You might be thinking – what the heck is she talking about? My diabetes does not hurt. Well for some individuals that is true, while for others, the pain caused by diabetes-related nerve damage can sometimes seem unbearable.
Exactly what am I talking about? It is estimated that 60-90% of all people living with diabetes will develop some type of nerve damage in their diabetes journey. For some individuals, the nerve damage might affect their heart or their stomach, perhaps even the hand and wrist with Carpal Tunnel Syndrome (when the nerves in your wrist are compressed and your hands go numb or become painful) or Trigger Fingers (when you finger gets “stuck” and can’t open properly). Unfortunately for most, the nerve disease is primarily in the feet and lower legs, and that is where the pain of diabetes can really be felt.
Diabetic neuropathy is the damage to the nerves throughout the body. It is caused by too much glucose in the nerve itself. The nerves tend to become thickened and are compressed into a small space so they become irritated. Most individuals with diabetic peripheral neuropathy (meaning nerve disease in the periphery or limbs) report the feeling of tingling or the foot “falling asleep”. Eventually this gets worse and they might call it hot poker pain. It tends to be worse at night so that even the weight of the bed sheets is bothersome. With time, the nerve disease can also affect the circulation and the bone structure of the foot. This can lead to the devastating complication of foot ulcers.
For individuals with diabetes, it is imperative to have a full foot exam once a year. You need to check your feet every single day for any signs of inflammation or infection. You should perform good foot care, and never cut your toenails if you can’t see them or reach them. Seek professional help to keep your feet healthy. Many communities have foot care nurses to help you understand how to take care of your feet and also to help with nail cutting and callous removal. Do not perform bathroom surgery!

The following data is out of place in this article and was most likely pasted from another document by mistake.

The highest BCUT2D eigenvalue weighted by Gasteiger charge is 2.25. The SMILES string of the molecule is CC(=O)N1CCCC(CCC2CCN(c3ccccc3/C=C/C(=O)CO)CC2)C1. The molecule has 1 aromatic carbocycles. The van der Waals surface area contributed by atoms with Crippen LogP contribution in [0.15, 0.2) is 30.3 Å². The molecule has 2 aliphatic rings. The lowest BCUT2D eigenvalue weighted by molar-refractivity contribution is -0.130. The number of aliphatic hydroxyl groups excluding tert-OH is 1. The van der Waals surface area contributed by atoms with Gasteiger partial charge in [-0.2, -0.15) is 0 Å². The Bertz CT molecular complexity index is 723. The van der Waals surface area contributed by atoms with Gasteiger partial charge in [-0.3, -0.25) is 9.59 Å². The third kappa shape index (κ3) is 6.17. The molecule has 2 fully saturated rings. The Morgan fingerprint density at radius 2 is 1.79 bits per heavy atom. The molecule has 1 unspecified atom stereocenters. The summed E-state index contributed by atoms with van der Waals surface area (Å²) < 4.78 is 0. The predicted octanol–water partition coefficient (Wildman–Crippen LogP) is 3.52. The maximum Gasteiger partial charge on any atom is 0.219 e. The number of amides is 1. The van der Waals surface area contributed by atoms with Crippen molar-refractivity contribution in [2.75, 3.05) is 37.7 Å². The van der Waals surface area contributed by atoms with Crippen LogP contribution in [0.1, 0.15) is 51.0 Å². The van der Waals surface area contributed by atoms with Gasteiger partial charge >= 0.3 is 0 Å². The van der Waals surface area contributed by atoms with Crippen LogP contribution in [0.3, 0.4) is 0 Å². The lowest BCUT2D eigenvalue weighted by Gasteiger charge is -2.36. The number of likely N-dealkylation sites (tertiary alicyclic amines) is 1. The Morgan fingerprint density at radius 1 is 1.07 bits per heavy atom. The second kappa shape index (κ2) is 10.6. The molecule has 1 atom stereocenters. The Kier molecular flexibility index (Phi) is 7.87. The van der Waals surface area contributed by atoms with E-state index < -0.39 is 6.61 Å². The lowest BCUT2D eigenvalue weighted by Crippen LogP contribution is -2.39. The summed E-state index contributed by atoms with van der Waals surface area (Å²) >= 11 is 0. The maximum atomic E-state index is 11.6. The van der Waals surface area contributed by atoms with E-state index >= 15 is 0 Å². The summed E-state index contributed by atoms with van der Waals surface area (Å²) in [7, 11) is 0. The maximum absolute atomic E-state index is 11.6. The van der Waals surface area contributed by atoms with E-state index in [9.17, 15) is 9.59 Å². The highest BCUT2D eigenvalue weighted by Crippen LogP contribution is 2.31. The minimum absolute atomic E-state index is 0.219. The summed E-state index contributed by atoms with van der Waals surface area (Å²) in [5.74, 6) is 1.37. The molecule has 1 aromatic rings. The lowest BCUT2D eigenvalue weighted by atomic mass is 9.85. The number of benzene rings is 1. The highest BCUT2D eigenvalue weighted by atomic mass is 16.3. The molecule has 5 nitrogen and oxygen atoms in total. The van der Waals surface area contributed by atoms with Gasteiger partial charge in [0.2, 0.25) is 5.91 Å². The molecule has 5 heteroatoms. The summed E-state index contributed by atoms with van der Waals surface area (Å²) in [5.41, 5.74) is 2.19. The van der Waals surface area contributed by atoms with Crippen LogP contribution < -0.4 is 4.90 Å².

But, what about the pain? For many people this is unbearable and unfortunately the medications we use to treat the pain of nerve disease may not provide great relief. Often painkillers are required as well. Things you can do? If you smoke – QUIT. Limit the amount of alcohol you drink, as this tends to increase neuropathy symptoms, and prevent further complications by taking good care of your feet.
Most recently, a new form of treatment for the pain of diabetic nerve disease has been approved by Health Canada. FREMS is a series of electronic impulses that appears to help with painful neuropathy by improving blood flow and oxygen to the affected area. Often the medications prescribed to improve the symptoms may not be effective or have side effects that are not tolerated. FREMS offers an alternative treatment with minimum risk and some good results in small studies.
So does diabetes hurt? Sometimes it does. The best way to prevent diabetic nerve disease is to take really good care of your diabetes. Remember working hard at diabetes now will have a long-term effect on all complications and may help prevent your diabetes from hurting you!